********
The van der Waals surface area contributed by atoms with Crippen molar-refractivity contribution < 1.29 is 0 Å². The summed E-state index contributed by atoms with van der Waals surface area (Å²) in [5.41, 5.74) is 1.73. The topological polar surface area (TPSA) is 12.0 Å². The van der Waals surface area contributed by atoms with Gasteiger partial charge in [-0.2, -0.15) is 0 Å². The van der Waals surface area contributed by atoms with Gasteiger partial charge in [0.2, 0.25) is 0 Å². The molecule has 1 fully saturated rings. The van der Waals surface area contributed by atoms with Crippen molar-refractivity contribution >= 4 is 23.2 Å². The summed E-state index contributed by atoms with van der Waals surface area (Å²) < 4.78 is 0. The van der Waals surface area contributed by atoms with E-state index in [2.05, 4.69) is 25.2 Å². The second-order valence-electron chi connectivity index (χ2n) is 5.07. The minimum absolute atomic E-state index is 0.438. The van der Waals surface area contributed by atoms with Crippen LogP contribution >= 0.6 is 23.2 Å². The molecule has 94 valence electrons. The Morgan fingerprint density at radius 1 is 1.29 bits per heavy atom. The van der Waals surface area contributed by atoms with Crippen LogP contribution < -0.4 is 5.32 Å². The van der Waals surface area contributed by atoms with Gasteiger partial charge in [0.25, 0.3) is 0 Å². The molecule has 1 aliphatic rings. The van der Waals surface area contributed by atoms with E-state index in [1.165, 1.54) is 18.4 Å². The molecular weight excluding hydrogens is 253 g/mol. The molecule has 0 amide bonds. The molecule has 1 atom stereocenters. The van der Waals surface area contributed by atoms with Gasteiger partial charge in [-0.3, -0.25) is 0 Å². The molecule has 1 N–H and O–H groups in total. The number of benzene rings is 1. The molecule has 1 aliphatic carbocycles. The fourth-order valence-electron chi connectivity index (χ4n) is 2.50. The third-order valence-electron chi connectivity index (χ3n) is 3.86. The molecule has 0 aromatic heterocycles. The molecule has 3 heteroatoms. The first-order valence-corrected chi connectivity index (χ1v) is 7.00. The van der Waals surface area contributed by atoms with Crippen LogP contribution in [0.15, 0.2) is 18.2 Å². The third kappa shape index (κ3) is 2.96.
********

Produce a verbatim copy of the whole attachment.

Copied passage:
The van der Waals surface area contributed by atoms with Crippen molar-refractivity contribution < 1.29 is 0 Å². The summed E-state index contributed by atoms with van der Waals surface area (Å²) in [5.41, 5.74) is 1.73. The topological polar surface area (TPSA) is 12.0 Å². The van der Waals surface area contributed by atoms with Gasteiger partial charge in [-0.2, -0.15) is 0 Å². The van der Waals surface area contributed by atoms with Gasteiger partial charge in [0.2, 0.25) is 0 Å². The molecule has 1 fully saturated rings. The van der Waals surface area contributed by atoms with Crippen molar-refractivity contribution >= 4 is 23.2 Å². The summed E-state index contributed by atoms with van der Waals surface area (Å²) < 4.78 is 0. The van der Waals surface area contributed by atoms with E-state index in [2.05, 4.69) is 25.2 Å². The second-order valence-electron chi connectivity index (χ2n) is 5.07. The minimum absolute atomic E-state index is 0.438. The van der Waals surface area contributed by atoms with Crippen LogP contribution >= 0.6 is 23.2 Å². The molecule has 94 valence electrons. The Morgan fingerprint density at radius 1 is 1.29 bits per heavy atom. The van der Waals surface area contributed by atoms with Crippen LogP contribution < -0.4 is 5.32 Å². The van der Waals surface area contributed by atoms with Gasteiger partial charge in [0.25, 0.3) is 0 Å². The molecule has 1 aliphatic rings. The van der Waals surface area contributed by atoms with E-state index in [1.165, 1.54) is 18.4 Å². The molecular weight excluding hydrogens is 253 g/mol. The molecule has 0 amide bonds. The molecule has 1 atom stereocenters. The van der Waals surface area contributed by atoms with Gasteiger partial charge in [-0.3, -0.25) is 0 Å². The molecule has 1 N–H and O–H groups in total. The number of benzene rings is 1. The molecule has 1 aliphatic carbocycles. The fourth-order valence-electron chi connectivity index (χ4n) is 2.50. The third-order valence-electron chi connectivity index (χ3n) is 3.86. The molecule has 0 aromatic heterocycles. The molecule has 3 heteroatoms. The first-order valence-corrected chi connectivity index (χ1v) is 7.00. The van der Waals surface area contributed by atoms with Crippen LogP contribution in [0.15, 0.2) is 18.2 Å². The third kappa shape index (κ3) is 2.96.